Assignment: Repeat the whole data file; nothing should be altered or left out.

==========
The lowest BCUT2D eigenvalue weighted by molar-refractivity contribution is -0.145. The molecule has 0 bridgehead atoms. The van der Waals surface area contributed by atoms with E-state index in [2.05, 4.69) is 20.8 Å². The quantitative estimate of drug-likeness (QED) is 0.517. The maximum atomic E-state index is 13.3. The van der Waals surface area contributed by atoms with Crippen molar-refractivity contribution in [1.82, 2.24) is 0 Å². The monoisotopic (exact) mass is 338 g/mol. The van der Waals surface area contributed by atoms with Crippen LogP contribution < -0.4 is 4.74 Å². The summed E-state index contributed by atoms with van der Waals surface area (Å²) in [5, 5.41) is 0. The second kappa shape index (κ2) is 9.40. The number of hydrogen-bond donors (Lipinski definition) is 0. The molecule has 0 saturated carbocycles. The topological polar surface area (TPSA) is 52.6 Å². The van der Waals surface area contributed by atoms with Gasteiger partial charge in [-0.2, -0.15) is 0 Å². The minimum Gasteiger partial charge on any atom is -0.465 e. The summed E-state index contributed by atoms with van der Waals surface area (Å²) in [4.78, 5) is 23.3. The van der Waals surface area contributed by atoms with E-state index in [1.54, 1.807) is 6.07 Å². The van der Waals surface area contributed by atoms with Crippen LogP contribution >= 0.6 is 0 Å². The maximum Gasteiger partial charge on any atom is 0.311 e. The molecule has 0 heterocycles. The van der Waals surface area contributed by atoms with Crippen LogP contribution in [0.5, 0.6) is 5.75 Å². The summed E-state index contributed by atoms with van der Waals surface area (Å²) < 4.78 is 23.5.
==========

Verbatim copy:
The lowest BCUT2D eigenvalue weighted by molar-refractivity contribution is -0.145. The molecule has 0 bridgehead atoms. The van der Waals surface area contributed by atoms with E-state index in [2.05, 4.69) is 20.8 Å². The quantitative estimate of drug-likeness (QED) is 0.517. The maximum atomic E-state index is 13.3. The van der Waals surface area contributed by atoms with Crippen molar-refractivity contribution in [1.82, 2.24) is 0 Å². The monoisotopic (exact) mass is 338 g/mol. The van der Waals surface area contributed by atoms with Crippen LogP contribution < -0.4 is 4.74 Å². The summed E-state index contributed by atoms with van der Waals surface area (Å²) in [5, 5.41) is 0. The second kappa shape index (κ2) is 9.40. The number of hydrogen-bond donors (Lipinski definition) is 0. The molecule has 0 saturated carbocycles. The topological polar surface area (TPSA) is 52.6 Å². The van der Waals surface area contributed by atoms with Gasteiger partial charge in [-0.2, -0.15) is 0 Å². The minimum Gasteiger partial charge on any atom is -0.465 e. The summed E-state index contributed by atoms with van der Waals surface area (Å²) in [4.78, 5) is 23.3. The van der Waals surface area contributed by atoms with E-state index in [1.54, 1.807) is 6.07 Å². The van der Waals surface area contributed by atoms with Crippen LogP contribution >= 0.6 is 0 Å². The maximum Gasteiger partial charge on any atom is 0.311 e. The molecule has 0 heterocycles. The van der Waals surface area contributed by atoms with Crippen LogP contribution in [0.5, 0.6) is 5.75 Å². The summed E-state index contributed by atoms with van der Waals surface area (Å²) < 4.78 is 23.5.